No more band-aid health fixes

“I switched to using a NFP method just six months ago,” explained 20-year-old college student Jessica Flach. She was put on a high dosage birth control pill when she was 15 years old after she expressed a concern for her irregular periods to her gynecologist. But during her freshman year of high school, Jessica began to notice changes in her personality and health.

“My mood completely changed. I was a fairly happy and well mannered kid, but the pill made my head very confused. I couldn’t process my emotions and didn’t know how to explain the constant juxtaposition I was in,” she explained. Even though she was in her first romantic relationship, she experienced no emotional attachment to her boyfriend. “I broke up with him shortly after, blaming a lot of my confusion on my feelings changing.”

Looking back on her high school experience, she realize that no one took the time to explain the side effects of the pill to her. “Sure, they were on the box, sure, but I barely understood what depression was. I was feeling and going through what fit under that label and in the box’s listed side effects,” she remembered. For the next four years, she shied away from any type of medication because of her experience with birth control.

When Jessica left for college, she learned more about her Catholic faith, and discovered the Church’s teachings on NFP.  At the beginning of this year, she brought concerns about her cycle to a gynecologists who encouraged women to chart their cycles. It was during that appointment that she discovered that her symptoms point to endometriosis, which runs in her family medical history. “I understand my cycle much better, and it’s allowed for more knowledge and understanding, especially with my moods, and with my gynecologist. Even though I only switched in the last six months, I feel a lot more comfortable about the choices I’m making and I understand myself and thus my body a lot more. I think overall the best thing that has come out of this journey is my relationship with my gynecologist.”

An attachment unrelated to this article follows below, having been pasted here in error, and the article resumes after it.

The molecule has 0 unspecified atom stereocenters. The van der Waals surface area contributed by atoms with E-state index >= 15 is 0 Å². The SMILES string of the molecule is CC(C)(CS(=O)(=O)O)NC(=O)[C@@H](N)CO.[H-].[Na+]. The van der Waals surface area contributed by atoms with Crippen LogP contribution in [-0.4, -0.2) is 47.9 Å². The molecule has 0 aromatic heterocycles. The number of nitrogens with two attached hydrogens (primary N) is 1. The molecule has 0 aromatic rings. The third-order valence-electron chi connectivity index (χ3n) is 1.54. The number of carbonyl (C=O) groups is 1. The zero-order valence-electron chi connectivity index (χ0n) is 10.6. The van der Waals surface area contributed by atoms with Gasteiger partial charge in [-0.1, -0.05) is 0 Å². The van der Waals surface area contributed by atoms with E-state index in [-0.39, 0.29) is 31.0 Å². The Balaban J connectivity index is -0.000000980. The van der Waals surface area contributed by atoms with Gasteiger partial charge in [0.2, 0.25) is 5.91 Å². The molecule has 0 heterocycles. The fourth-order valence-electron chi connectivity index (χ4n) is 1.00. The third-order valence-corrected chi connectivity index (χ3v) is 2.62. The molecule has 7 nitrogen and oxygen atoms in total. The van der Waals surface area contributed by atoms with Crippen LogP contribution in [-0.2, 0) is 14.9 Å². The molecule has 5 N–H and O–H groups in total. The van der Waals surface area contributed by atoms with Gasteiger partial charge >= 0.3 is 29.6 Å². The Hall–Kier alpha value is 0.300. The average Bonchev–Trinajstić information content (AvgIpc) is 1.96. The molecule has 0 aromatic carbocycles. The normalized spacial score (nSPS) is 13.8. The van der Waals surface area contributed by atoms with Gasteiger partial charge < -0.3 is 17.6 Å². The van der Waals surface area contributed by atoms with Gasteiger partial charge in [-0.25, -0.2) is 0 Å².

Approaching fertility as a team in marriage 

When Kate Hendrick was a senior in high school, she was looking forward to a huge backpacking trip that she’d been dreaming of for years. “When I looked into managing menstruation while backpacking, most of the advice comes down to skipping your period by using artificial birth control. I went to my primary care physician, explained my situation, and went on birth control,” Kate remembered. “Though I wasn’t sexually active, being on birth control at 18 was just the ‘normal’ thing to do. I wasn’t aware of any of the risks or the moral issues surrounding it. I just liked being in control of when I got my period.”